Degree Name

PhD (Doctor of Philosophy)



Date of Award


Committee Chair or Co-Chairs

Eric W. Sellers

Committee Members

Matthew McBee, Shannon Ross-Sheehy, Jill Stinson, Jeff Knisley


Individuals who suffer from amyotrophic lateral sclerosis (ALS) have a loss of motor control and possibly the loss of speech. A brain-computer interface (BCI) provides a means for communication through nonmuscular control. Visual BCIs have shown the highest potential when compared to other modalities; nonetheless, visual attention concepts are largely ignored during the development of BCI paradigms. Additionally, individual performance differences and personal preference are not considered in paradigm development. The traditional method to discover the best paradigm for the individual user is trial and error. Visual attention research and personal preference provide the building blocks and guidelines to develop a successful paradigm. This study is an examination of a BCI-based visual attention assessment in an ALS sample. This assessment takes into account the individual’s visual attention characteristics, performance, and personal preference to select a paradigm. The resulting paradigm is optimized to the individual and then tested online against the traditional row-column paradigm. The optimal paradigm had superior performance and preference scores over row-column. These results show that the BCI needs to be calibrated to individual differences in order to obtain the best paradigm for an end user.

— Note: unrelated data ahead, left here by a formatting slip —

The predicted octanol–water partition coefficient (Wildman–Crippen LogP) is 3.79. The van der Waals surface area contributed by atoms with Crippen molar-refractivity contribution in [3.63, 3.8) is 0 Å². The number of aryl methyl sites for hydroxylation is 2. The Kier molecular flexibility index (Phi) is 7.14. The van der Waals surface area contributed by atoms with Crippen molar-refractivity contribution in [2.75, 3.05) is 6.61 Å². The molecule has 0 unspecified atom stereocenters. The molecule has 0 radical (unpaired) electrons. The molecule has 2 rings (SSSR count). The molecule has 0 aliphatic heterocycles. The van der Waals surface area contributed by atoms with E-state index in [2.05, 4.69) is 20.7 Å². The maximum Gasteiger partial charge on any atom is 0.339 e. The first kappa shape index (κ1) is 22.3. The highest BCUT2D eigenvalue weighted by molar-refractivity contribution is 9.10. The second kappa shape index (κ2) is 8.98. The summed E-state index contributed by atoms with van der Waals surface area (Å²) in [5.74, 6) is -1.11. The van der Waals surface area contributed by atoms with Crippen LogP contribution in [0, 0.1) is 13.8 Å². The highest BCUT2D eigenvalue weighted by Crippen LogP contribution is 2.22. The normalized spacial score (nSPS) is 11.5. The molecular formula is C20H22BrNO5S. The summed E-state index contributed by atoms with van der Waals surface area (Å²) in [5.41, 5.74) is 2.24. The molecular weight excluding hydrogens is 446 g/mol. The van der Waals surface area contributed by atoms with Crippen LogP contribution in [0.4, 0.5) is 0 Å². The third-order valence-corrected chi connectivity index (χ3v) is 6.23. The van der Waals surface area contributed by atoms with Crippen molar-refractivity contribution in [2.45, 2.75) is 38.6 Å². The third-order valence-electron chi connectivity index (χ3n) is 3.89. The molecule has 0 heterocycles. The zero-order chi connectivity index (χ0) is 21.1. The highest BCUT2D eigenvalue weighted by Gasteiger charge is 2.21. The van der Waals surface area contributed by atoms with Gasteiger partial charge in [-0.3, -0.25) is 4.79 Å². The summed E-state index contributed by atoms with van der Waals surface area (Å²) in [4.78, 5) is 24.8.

Document Type

Dissertation - unrestricted


Copyright by the authors.